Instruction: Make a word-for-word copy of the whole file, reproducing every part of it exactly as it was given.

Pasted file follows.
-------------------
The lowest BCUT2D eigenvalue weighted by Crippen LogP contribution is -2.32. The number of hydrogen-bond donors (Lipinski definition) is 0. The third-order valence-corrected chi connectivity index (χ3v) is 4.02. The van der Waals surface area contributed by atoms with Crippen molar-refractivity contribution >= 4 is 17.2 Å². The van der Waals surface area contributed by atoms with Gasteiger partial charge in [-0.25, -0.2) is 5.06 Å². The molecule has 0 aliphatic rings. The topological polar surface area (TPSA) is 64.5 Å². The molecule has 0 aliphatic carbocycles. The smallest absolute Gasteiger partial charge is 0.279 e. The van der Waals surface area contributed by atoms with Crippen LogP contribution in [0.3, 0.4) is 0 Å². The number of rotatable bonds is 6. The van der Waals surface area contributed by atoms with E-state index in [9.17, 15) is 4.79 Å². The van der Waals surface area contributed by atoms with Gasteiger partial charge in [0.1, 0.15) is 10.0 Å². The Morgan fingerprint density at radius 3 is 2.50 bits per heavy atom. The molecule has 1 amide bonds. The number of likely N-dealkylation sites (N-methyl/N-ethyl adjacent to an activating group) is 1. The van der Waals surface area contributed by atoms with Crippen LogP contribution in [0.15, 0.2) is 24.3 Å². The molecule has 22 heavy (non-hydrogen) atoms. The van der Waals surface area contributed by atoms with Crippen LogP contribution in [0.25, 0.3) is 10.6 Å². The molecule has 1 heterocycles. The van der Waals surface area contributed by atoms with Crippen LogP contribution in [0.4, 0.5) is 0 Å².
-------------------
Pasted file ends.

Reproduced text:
The lowest BCUT2D eigenvalue weighted by Crippen LogP contribution is -2.32. The number of hydrogen-bond donors (Lipinski definition) is 0. The third-order valence-corrected chi connectivity index (χ3v) is 4.02. The van der Waals surface area contributed by atoms with Crippen molar-refractivity contribution >= 4 is 17.2 Å². The van der Waals surface area contributed by atoms with Gasteiger partial charge in [-0.25, -0.2) is 5.06 Å². The molecule has 0 aliphatic rings. The topological polar surface area (TPSA) is 64.5 Å². The molecule has 0 aliphatic carbocycles. The smallest absolute Gasteiger partial charge is 0.279 e. The van der Waals surface area contributed by atoms with Crippen LogP contribution in [0.3, 0.4) is 0 Å². The number of rotatable bonds is 6. The van der Waals surface area contributed by atoms with E-state index in [9.17, 15) is 4.79 Å². The van der Waals surface area contributed by atoms with Gasteiger partial charge in [0.1, 0.15) is 10.0 Å². The Morgan fingerprint density at radius 3 is 2.50 bits per heavy atom. The molecule has 1 amide bonds. The number of likely N-dealkylation sites (N-methyl/N-ethyl adjacent to an activating group) is 1. The van der Waals surface area contributed by atoms with Crippen LogP contribution in [0.15, 0.2) is 24.3 Å². The molecule has 22 heavy (non-hydrogen) atoms. The van der Waals surface area contributed by atoms with Crippen LogP contribution in [0.25, 0.3) is 10.6 Å². The molecule has 1 heterocycles. The van der Waals surface area contributed by atoms with Crippen LogP contribution in [0.4, 0.5) is 0 Å².